Archive for November, 2008
Tuesday, November 18th, 2008
In the past few weeks, a new search engine hit the market. As one would expect, several members of the techno-press hailed this new search tool as a Google Killer, albeit with one large caveat – DeepDyve was not designed to kill all of Google. It wasn’t even designed to kill most of it. In fact, DeepDyve was lining up with surgical precision to take out just one area where Google showed advancements years ago, and then seems to have let languish – the “deep web.” Yes, the collection of academic, medical, and technical journals and databases that are used heavily for producing more academic, medical, and technical journals, and completely ignored outside of those fields.
Honestly, there’s a reason why Google was ignoring this part of the web. And there’s a reason why each and every SEO specialist will completely overlook DeepDyve – because you probably should. But, I tend to like to do a lot of research for my writing, so I signed up for the private beta for DeepDyve and waited.
The interior pages of DeepDyve are rather sparse. They aren’t sparse in the typical airy Web 2.0 style, but rather, in white board about to be jammed with data fashion. The site itself gives you the feeling that the data is indeed right around the corner. The problem is that actually getting to that data. And that’s where the big SEO lesson came into play.
As I started plugging in short, targeted, keyword-rich phrases into the DeepDyve search box, I realized that I was using the engine incorrectly. DeepDyve doesn’t rely on the matching of keywords aided by anchor link text like Google does. DeepDyve wants a searcher to, quite literally, paste entire swathes of an article, if not the entire article outright, into the search box. DeepDyve then finds similar, and hopefully relevant content. And let me tell you, it felt foreign.
The awkwardness was what tipped me off. DeepDyve works in the exact opposite way that Google does. Where Google eliminates search results based on the specificity of the search string, DeepDyve adds to it, the more words included in your search, the more results you’re likely to get. And while these are both paths that hope to lead to the same general location: the ideal result for the searcher, they do beg a rather important SEO question – how are the users searching?
After all, many of you are probably like me. You know Google. You’re fluent in Google. Armed with Google, a mobile phone, and one bar on a cell connection, you can find whatever you’re looking for before your coffee even gets cold. And that really helps when picking out keywords. But, what are your customers searching? And how are they searching it? How much of the internet is fluent in Google? And how many users compare Google to high school Spanish class, remembering only a few tricks? How many are clueless and simply plug in sentences as if they were spoken?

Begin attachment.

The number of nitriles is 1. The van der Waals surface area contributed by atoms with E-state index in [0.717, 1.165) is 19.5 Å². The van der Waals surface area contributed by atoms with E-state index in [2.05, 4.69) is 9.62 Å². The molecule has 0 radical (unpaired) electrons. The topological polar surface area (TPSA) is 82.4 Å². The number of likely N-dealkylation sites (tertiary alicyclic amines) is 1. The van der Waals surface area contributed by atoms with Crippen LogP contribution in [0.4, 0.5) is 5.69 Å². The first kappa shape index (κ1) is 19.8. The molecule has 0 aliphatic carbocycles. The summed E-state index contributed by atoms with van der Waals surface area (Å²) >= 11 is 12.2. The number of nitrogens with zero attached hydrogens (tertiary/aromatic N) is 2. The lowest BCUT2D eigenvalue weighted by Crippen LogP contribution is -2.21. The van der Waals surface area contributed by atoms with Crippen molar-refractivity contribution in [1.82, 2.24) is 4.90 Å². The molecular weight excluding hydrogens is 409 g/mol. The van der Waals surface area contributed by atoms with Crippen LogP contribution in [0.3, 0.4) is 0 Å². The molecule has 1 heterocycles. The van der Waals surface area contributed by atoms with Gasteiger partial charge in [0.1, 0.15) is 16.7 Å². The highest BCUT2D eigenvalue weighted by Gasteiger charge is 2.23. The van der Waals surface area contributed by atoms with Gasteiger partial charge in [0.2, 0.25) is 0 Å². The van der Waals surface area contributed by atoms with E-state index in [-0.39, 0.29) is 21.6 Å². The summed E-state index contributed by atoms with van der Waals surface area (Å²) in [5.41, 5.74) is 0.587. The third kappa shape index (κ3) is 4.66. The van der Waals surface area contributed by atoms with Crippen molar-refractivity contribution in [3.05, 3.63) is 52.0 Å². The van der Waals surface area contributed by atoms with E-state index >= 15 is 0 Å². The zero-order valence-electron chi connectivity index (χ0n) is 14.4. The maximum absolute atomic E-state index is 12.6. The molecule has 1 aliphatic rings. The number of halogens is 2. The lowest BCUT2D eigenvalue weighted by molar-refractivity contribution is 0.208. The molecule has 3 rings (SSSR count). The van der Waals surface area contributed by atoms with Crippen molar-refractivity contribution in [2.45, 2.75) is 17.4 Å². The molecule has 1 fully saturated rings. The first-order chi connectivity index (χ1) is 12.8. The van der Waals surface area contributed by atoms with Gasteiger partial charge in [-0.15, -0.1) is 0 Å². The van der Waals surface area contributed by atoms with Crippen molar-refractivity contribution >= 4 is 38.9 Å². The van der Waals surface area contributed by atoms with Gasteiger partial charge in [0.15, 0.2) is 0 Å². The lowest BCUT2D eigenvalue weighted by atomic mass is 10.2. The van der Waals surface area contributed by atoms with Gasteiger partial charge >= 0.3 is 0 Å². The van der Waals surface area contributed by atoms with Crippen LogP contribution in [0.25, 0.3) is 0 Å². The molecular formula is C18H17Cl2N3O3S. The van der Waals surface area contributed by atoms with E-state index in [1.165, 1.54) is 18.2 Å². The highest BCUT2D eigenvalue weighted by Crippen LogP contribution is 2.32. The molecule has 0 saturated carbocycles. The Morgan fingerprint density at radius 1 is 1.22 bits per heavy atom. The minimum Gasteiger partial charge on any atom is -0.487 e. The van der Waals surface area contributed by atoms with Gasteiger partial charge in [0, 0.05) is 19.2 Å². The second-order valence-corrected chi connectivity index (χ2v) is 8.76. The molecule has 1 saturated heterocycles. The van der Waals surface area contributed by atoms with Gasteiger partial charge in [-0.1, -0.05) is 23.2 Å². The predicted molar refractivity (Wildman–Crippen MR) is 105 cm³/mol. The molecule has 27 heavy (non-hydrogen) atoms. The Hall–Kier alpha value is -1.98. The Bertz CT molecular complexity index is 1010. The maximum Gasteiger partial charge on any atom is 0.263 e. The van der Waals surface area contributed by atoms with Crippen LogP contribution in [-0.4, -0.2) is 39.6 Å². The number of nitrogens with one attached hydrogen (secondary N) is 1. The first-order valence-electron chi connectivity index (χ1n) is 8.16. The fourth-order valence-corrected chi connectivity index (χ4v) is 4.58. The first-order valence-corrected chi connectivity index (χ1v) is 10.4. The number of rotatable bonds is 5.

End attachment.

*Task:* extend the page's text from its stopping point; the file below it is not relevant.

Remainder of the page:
The answer can be very helpful and begs the question, have we adapted too much to Google? Are we too close to the source?
Monday, November 17th, 2008
We live in an information society with the internet at our fingertips though broadband, DSL and mobile phones. We also live in a society that is comprised of consumers that have the ability to publish their words, thoughts and ideas in seconds through websites, blogs, and web 2.0 resources including micro blogging platforms such as Twitter.
Understanding and realizing that our customers are more tuned in and wired in than just a year ago is vital to protecting our name brand as well as tapping into the evolving consumer base we are attempting to persuade.
Over the weekend a valuable lesson was learned by a Fortune 500 company, and will soon be adapted across all channels of business relationships.
You see on Friday November 14, 2008 several wired in mommy bloggers took offense to a video advertisement that was on the Motrin website. The ad was geared toward “Baby Wearing Moms” and was rather insensitive to say the least.
A viral ground swell of disgruntled opinion towards the advertisement was fueled on the Twitter Micro blogging network. The Tweets continued and bloggers voiced their opinions.
By Saturday Night and into Sunday AM, 100′s of blogs and 1000′s of twitter accounts were active in their dismay of the Motrin websites and it’s marketing message. A viral and virtual boycott was formed and the public perception of the Motrin Brand sank lower the President W’s approval ratings.
By Sunday night and into Monday afternoon, the Motrin website was taken off-line to attempt damage control. As of this post the site is back up with a Public Apology.